Avengers's Lost Gem Deleted Scene That Could Have Made Steve Even Better

Avengers's Lost Gem Deleted Scene That Could Have Made Steve Even Better
Image credit: Marvel Studios

The 2012 blockbuster Avengers changed the movie industry as we know it, bringing together a connected franchise in an unprecedented way.

Fans of the Marvel Cinematic Universe think of it as a nearly perfect movie, but one deleted scene could have upped the emotional stakes.

In the four years preceding Avengers, we slowly meet each member of the group. The first few scenes of Avengers reintroduce them individually before ultimately bringing them together for the final battle.

When we first meet Steve Rogers – aka Captain America – he's all business. Director Nick Fury, who is the brains behind the Avengers' team-up, reminds the World Security Council that war isn't won with sentiment; "It's won with soldiers."

The scene cuts to the ultimate soldier in Rogers hitting a punching bag as we hear the effects of PTSD ringing through his ears.

It's a nice way to reintroduce Cap, showing him off as the perfect soldier that Fury needs to win the war against Loki. But there was a deleted scene that would have been far more sentimental.

The scene features Rogers watching a 1940s newsreel going through the adventures of Captain America during World War II.

He peruses S.H.I.E.L.D. files of his friends and fellow soldiers of the era, the ones he'd lost in time. We recognize all of the characters from Captain America: The First Avengers, released just a year before.

After somberly collecting himself, he heads to a diner. He smiles at a pretty waitress – the same woman he saves in the climax.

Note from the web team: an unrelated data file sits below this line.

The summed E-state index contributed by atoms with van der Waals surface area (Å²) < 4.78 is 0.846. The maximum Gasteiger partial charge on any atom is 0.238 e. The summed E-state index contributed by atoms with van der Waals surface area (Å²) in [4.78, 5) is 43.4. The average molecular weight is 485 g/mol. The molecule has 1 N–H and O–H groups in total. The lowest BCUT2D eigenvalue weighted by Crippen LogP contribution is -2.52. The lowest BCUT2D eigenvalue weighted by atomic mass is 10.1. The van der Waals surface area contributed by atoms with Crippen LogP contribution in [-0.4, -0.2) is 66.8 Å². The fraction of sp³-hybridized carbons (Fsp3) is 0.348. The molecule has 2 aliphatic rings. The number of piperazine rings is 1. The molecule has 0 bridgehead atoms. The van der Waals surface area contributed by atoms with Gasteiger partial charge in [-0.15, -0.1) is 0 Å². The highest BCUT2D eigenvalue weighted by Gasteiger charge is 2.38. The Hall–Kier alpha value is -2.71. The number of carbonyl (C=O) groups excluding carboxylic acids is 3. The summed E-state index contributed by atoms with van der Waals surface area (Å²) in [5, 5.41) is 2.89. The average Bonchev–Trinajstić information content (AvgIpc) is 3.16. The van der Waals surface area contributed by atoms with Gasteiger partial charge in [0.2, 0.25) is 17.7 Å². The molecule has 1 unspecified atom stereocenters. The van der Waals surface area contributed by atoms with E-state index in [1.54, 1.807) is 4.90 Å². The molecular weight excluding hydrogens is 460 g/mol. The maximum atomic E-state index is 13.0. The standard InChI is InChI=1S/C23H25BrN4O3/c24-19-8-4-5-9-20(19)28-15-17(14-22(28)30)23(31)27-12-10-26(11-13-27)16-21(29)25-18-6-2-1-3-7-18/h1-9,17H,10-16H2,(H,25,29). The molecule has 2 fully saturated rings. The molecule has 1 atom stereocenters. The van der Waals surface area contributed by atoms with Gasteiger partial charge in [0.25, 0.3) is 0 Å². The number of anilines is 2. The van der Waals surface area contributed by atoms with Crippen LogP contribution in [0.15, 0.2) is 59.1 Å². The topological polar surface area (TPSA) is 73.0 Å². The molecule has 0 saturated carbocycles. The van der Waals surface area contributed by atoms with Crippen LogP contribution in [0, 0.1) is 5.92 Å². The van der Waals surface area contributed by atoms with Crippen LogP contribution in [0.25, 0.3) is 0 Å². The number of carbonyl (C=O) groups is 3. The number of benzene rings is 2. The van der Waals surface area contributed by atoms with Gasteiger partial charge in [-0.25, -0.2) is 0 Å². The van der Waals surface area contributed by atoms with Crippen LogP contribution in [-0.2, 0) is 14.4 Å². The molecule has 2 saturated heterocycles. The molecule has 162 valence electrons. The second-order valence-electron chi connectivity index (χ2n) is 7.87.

An older man says, "Ask for her number, you moron." It was Stan Lee in his inevitable cameo.

The introduction works well to remind the audience how out of place Steve is in modern times. He's alone, confused, and decades removed from everyone he's ever cared about.

The deleted scene brings The First Avenger and Avengers together fluidly, something the final release lacked. However, it might have felt out of place in Avengers.

The movie was meant to be a massive ensemble film, not focusing on one character too much. If we delve too deeply into Steve's psyche and his place in 2012, he would have become the main character.

Captain America: The Winter Soldier ended up perfectly explaining Steve's out-of-place mentality in a movie dedicated to him. It allowed the character to be fully explored in his way, rather than trying to fit another plot point into Avengers, a movie already filled to the brim with storylines.